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Member since: Fri Sep 17, 2004, 03:59 PM
Number of posts: 64,440

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Thoughts from one Alaskan woman on Sen. Murkowski health care vote:

At the Other End

For better or worse, many things in our lives are impacted by decisions other people make; it often requires a fight, or at least assertiveness, to advocate for yourself and for what's right.

When I find myself (not infrequently) doing that, I try to remember one simple but crucial fact: there is always a human being at the other end making the decision.

Maybe it's a judge, an insurance agent, an airline representative, or a senator. But regardless, it's always just a person. A person who is nuanced and subject to all the vagaries of human decision-making.

This week, Alaskans and the rest of America saw this principle in action when Senator Lisa Murkowski refused to strip health care from millions of Americans for political expedience.

It's impossible to know if all the pressure that her constituents applied over the past few months made a difference, but I like to think it did, and I expect others do as well. Certainly, it makes us all feel less impotent and hopeless at a time when the only thing Americans can seem to agree on is that our democracy isn't working properly.

It helps that Senator Murkowski is smart and compassionate. I don't always agree with her, and she is a canny politician above all else. But she respects her constituents and the fundamentals of governance. Sometimes--even often--this yields decisions I disagree with, but other times it ends up with a human being simply doing the right thing on the back end of a decision.

Alaska has a tiny population and by accident of Congressional design, an outsized influence over national issues at times. Many of us have met Senator Murkowski or even know "Lisa" personally. It is at these times that we can and should aggressively leverage our civic influence for the common good.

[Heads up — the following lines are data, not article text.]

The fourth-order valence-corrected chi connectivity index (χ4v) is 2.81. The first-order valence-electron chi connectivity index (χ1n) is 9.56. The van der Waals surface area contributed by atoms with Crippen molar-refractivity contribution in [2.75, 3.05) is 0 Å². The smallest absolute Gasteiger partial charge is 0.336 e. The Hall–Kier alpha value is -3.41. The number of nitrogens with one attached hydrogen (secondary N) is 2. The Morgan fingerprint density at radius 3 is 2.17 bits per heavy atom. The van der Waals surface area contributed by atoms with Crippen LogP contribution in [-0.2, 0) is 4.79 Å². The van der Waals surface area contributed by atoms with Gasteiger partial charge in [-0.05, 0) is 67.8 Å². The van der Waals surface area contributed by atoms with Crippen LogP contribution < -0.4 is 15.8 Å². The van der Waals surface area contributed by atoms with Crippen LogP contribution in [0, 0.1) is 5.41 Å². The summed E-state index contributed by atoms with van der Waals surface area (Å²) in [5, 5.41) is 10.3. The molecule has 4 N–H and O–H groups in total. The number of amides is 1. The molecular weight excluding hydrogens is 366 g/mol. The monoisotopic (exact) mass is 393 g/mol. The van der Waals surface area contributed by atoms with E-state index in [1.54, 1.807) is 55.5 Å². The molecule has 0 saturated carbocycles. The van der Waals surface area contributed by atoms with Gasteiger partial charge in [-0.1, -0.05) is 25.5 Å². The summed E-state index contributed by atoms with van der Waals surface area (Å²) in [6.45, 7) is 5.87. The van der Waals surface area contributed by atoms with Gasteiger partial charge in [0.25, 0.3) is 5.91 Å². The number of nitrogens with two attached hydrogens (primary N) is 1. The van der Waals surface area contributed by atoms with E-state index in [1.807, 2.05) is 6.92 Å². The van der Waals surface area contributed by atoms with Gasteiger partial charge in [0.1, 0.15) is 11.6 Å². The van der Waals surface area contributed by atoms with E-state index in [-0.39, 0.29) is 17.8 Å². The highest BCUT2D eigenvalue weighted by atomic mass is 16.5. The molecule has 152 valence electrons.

None of us can read Senator Murkowski's mind, and people are complicated. But there is no doubt that a combination of intellect and compassion--two critical qualities of good leadership--led to Senator Murkowski's decision on health care this week.

That we got to the point where millions of American lives hung in the balance for a one-percenter tax break is another and much darker problem. That democracy worked because people applied pressure when and where it mattered is a beacon of light and hope.

In this particular case, people's lives were saved all over America because of many voices and three smart, compassionate decisions.



Posted on July 29, 2017

........I turned on the news (probably the wrong thing to do) and saw our 45th President standing in front of a large group police folks and saying something that placed me in a state of animalistic frenzy. At that moment I was ready to reach through the television set to do something violent.

Our president told the gathered police that they should be rough when they throw people to the back of the paddy wagon. They should also, when putting these people in the back of squad cars, remove their hands from the tops of these people’s heads presumably so that they would bask their skulls on the door frames.

Is there any doubt in your mind, having followed this megalomaniac for the past few years that he is not a stable human being? As with all people of this kind, he can never face the people he is berating face to face. I was struck by the words of a 20 year marine, who is transgender, saying to the president that he wants him to go face to face with him and have the president tell her that she is “not worthy.”

There is some evidence that during his tenure in business, he never faced anyone that he was going to fire. It appears that he is doing the same thing as president. He is the quintessential bully. He appears to put other people between him and the people he want to get rid of. Follow his act with Jeff Sessions, Jim Comey, Michael Flynn, Reince Priebus, Sean Spicer, Sally Yates, and Preet Bharara among others.

Luckily, none of these people were taken away by the police or the palace guards. They left in a non-dignified manner, but were not manhandled.

However, this is now my most fervent dream. When the president is removed from office for obstruction of justice, or impeachment, or some other legal way, I hope that the police, the secret service or the federal marshals, do not put their hands on his head when he is shoved into the back of a police car.


Then & Now:

This wolf needs an orange wig...